Post Traumatic Stress Disorder: PTSD
University of Hawaii at Hilo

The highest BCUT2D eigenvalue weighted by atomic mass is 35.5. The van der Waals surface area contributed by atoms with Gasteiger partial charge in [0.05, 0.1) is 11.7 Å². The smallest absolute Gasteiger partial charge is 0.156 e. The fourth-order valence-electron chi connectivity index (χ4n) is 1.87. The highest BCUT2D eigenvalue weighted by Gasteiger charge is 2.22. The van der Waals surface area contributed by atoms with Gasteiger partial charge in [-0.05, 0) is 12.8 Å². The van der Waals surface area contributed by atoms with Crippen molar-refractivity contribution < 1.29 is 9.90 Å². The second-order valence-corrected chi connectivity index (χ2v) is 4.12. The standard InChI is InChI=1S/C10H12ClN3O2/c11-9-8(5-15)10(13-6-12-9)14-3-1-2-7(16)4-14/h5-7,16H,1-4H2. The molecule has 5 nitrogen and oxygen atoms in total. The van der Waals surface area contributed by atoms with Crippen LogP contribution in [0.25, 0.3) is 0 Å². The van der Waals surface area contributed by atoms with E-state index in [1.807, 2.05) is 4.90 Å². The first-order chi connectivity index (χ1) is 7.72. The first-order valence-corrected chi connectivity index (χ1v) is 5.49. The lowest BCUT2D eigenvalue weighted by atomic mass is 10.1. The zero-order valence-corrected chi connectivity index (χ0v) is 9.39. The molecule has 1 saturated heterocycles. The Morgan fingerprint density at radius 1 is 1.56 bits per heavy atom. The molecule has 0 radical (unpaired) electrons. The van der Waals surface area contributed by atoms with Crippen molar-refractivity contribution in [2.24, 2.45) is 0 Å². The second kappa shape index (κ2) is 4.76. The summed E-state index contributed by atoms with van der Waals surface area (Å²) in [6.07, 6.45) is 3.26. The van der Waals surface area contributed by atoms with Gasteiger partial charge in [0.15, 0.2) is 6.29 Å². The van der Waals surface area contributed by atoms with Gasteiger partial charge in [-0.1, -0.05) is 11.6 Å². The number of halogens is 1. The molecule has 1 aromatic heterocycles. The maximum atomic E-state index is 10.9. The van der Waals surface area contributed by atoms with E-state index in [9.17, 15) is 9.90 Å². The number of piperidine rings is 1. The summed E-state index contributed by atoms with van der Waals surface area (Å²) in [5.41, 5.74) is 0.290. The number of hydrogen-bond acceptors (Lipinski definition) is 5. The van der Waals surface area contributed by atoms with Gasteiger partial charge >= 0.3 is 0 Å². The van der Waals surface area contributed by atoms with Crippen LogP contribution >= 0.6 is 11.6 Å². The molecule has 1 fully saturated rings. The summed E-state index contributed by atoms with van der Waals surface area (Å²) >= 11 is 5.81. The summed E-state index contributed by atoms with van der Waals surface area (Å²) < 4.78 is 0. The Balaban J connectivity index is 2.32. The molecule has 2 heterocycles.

Post Traumatic Stress Disorder, also known as PTSD, refers to deep emotional wounds. Post Traumatic Stress Disorder is an anxiety disorder characterized by haunting memories, nightmares, social withdrawal, jumpy anxiety, and insomnia that lingers for four weeks or more after a traumatic experience (Myers, 2011). Post Traumatic Stress Disorder categorizes it self as one of the anxiety disorders. Post Traumatic Stress Disorder results from being exposed to an event, or even a series of events, that is very over whelming and stressful; like war, rape or abuse (Schiraldi, 2000). Normal people give normal responses to an abnormal situation (Schiraldi, 2000). They say that Post Traumatic Stress Disorder is a normal response to an abnormal situation because the condition is understandable and what happened has overwhelmed normal coping responses (Schiraldi, 2000). There are a wide variety of events that happen in life, which can trigger Post Traumatic Stress Disorder. All of the events fall under three categories. These three categories include; Intentional Human, which is the most difficult to recover from, followed by Unintentional Human, then Acts of Nature, which is the least complex to deal with (Beckner & Arden, 2008). Some examples of Intentional Human events are: Combat War, Sexual Abuse, Physical Abuse, Emotional Abuse, Torture, Criminal Assault, Hostage, Terrorism, Witnessing a Homicide, Kidnapping and many more (Beckner & Arden, 2008). Some Unintentional Human events are: Fires, Burns, Explosions, Vehicle Accidents, Plane Crashes, Nuclear Disasters, Surgical Damage to Body/Loss of Body Part, and lots more (Beckner & Arden, 2008). Acts of Nature events include: Hurricanes, Tornados, Floods, Typhoons, Earthquakes, Avalanches, Fires, Droughts, Attacked by an Animal (such as a Lion), Sudden Life-Threatening Illness, Volcanic Eruptions, Drought, Sudden Death (loss of unborn child), and many more (Beckner & Arden, 2008). Every case of Post Traumatic Stress Disorder is not the same. There are many different acts of display and feelings of emotion that one can use if they had Post Traumatic Stress Disorder. Some people that have the Post Traumatic Stress Disorder may feel frightened, sad, anxious, or even disconnected; while other victims feel that they are constantly in danger, afraid, aggressive, and have those painful memories that keep replaying in their minds, which mess with their everyday lives (England, 2009). Some victims may display self destructive behavior like drinking more constantly, smoking tobacco, and some may even turn to drugs such as heroin, methamphetamine, or marijuana (England, 2009). Post Traumatic Stress Disorder victims sometimes hear or see things that are really not there. They avoid activities that they once enjoyed with a passion (England, 2009). Memory problems and concentrating are also difficulties of symptoms that Post Traumatic Stress Disorder victims display. All of the symptoms that someone would display if they had Post Traumatic Stress Disorder would not always be shown (Beckner & Arden, 2008). Symptoms come and go; some days they get a lot of symptoms that happen and other days they only experience a few minor symptoms, or even none at all (England, 2009). Post Traumatic Stress Disorder isn’t racist or picky in any way. Any person can have Post Traumatic Stress Disorder. It doesn’t matter how old or young you are, it doesn’t matter what color you are. If you have been through a tragic point in your life where you feel like you can’t move on anymore and your life is no longer enjoyable because of experiencing an event, or even series of events that was very over whelming and stressful, you may have Post Traumatic Stress Disorder (Flannery, 1997). Women are more likely to report, if asked, that they have Post Traumatic Stress Disorder, although, both men and women report having...
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